Sudan’s wars have been almost constant since independence from Britain 55 years ago, culminating in a brutal two-decade civil war between the Arab and Muslim north and non-Arab, Christian, and animist south.
The majority of southerners are convinced that life in their new state – a vote for secession is the more likely outcome – will be far better than it is under Sudan’s current construction, if only because they will be free from the oppressive yoke of unity by force, imposed by successive governments in Khartoum.
In 2005, Sudan’s warring parties in the north and south signed a peace deal that gave the south substantial autonomy, but required the two sides to commit to attempting to “make unity attractive” over the six years before southerners would have the chance to vote in an independence referendum.
In recent months, southern officials have repeated the refrain that “unity has not been made attractive,” and it is clear that the issues that divided the north and south for decades – religion, race, and resources, among others – have not been resolved since the peace was signed.
“The south has been derailed out of history from the first time they got into contact with other people, with forces from outside the Sudan and also forces inside Sudan,” said Pagan Amum, who heads the south’s ruling Sudan People’s Liberation Movement. “It is only now, lately, that the people of Southern Sudan are going to determine their future, as free people.”
South Sudan's long struggle
The struggle waged by the Sudan People’s Liberation Army, the southern rebel movement whose motto is “victory is certain,” was costly.
“Many many heroes, we lost our loved ones for freedom,” goes a catchy tune by Emmanuel Kembe, a young South Sudanese musician who has been touring this oil-rich yet under-developed region getting out the secession message.
This campaign is hardly necessary in a place that is buzzing with excitement for Sunday’s vote, when the vast majority of southerners are expected to tick the box next to a single raised palm, which represents “secession” on the ballot for those who are not literate.
What will happen this Sunday now appears to be a foregone conclusion: tens of thousands of registered South Sudanese will line up at polling stations to cast their votes, while domestic and international observers look on and hoards of journalists document the historic moment.
“Everything appears to be on track,” said David Gressly, who heads the United Nations’ peacekeeping mission in the south. “The many skeptics who never thought Southern Sudan would be ready to hold its referendum by next Sunday were proven wrong.”
Gressly told reporters in the South Sudanese capital of Juba on Jan. 6 that the UN expected the vote to start on time on Jan. 9, and that the those involved in carrying out the referendum have succeeded in their work despite “an extremely tight timetable in a political sensitive environment.”
Despite rushed preparations for the three weeks of voter registration in November and December, observers like the Carter Center said that process was credible and boded well for the success of the vote itself.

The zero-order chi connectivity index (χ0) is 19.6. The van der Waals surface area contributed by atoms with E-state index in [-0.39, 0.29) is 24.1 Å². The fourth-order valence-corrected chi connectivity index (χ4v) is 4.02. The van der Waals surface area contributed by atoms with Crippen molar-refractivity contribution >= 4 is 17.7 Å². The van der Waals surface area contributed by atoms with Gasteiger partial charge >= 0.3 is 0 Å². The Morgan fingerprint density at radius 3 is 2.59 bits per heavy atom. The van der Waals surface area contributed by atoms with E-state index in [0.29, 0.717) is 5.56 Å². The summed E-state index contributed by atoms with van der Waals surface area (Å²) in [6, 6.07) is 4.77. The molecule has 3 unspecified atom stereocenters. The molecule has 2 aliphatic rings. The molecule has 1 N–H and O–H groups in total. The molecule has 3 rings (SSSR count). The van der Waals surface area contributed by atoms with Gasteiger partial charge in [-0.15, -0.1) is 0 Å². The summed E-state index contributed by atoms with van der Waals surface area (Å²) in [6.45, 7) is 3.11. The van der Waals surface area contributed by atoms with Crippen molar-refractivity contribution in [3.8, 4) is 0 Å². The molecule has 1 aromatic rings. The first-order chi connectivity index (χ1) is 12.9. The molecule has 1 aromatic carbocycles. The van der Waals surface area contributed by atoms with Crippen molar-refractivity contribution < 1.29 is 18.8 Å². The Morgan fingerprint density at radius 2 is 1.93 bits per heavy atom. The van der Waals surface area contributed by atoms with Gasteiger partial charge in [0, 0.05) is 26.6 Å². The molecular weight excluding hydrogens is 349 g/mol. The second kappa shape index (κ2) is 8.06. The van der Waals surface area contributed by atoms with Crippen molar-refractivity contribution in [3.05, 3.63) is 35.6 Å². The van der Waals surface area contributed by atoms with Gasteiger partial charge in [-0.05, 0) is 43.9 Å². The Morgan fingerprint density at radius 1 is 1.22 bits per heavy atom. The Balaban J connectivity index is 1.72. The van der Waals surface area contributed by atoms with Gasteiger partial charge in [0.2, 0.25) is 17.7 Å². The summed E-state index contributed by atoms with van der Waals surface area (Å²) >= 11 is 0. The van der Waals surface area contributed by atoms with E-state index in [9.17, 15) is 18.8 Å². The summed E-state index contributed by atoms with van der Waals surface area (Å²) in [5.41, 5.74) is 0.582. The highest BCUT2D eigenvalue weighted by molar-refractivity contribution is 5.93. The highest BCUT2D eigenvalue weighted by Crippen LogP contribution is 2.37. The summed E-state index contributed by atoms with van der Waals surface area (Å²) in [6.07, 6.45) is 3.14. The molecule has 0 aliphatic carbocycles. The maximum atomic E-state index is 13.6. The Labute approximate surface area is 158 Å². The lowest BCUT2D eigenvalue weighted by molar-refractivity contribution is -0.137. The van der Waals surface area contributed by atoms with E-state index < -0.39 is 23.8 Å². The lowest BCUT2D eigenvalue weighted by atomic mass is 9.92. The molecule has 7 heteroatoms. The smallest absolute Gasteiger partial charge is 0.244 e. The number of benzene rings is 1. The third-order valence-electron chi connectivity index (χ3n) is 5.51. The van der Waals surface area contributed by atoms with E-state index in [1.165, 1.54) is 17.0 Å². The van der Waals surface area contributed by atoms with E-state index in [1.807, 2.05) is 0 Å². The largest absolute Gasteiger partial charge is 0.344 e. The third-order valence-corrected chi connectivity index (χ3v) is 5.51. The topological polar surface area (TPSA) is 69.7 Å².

Optimism on eve of vote
On the eve of the referendum, the mood is optimistic in many camps, including the Obama administration and the UN, and even Sudan President Omar al-Bashir seems willing to accept southern independence. The Sudanese president, wanted for war crimes related to the Darfur conflict, told southern leaders during his visit earlier this week to Juba that he knew southerners were likely to choose secession and that if the referendum passes, he would lend support to the south as they built their own state.
Referendum polling lasts until Jan. 15. If the international community appears to be fairly united on one foreign policy issue at this moment, it may well be the importance of recognizing the results of the referendum. When President Obama led a high-level meeting on Sudan in September, key players in the international community were unified in their message of support to Sudan’s leaders in the north and south for creating conditions for a peaceful and credible vote – and consequences if any party attempted to stymie it.
While it is possible to foresee how the vote will play out and predict its immediate aftermath, the months to come in Sudan are much more uncertain.
If the south does break away following the referendum, the new nation will declare independence on July 9. Before then, a host of agreements must be reached between Khartoum and Juba, none of them straightforward.
How to divide Sudan’s $40 billion debt, much of it accrued while Khartoum was waging war and purchasing military aircraft to launch air strikes on the south? Where exactly does the 1,300-mile border between north and south lie? How will they share oil revenues after independence? That could be especially difficult, since the resource watchdog group Global Witness maintains that it is impossible to know the exact amount of oil Sudan currently produces, given the lack of transparency in Sudan’s oil sector and the mistrust between both sides.
While elation and joy are likely to mark the coming days in South Sudan while its people participate in their long-awaited and hard-won vote, the following months will require Sudan’s leaders in north and south to stay at the negotiating table until agreements are brokered.
Edmund Yakani, head of the largest domestic referendum-monitoring group in South Sudan, says he’s looking forward to the day when his people will be free, but he knows the road will not be entirely smooth.
“It’s not a soft independence,” says Mr. Yakani. “It’s an independence associated with political and military struggle.”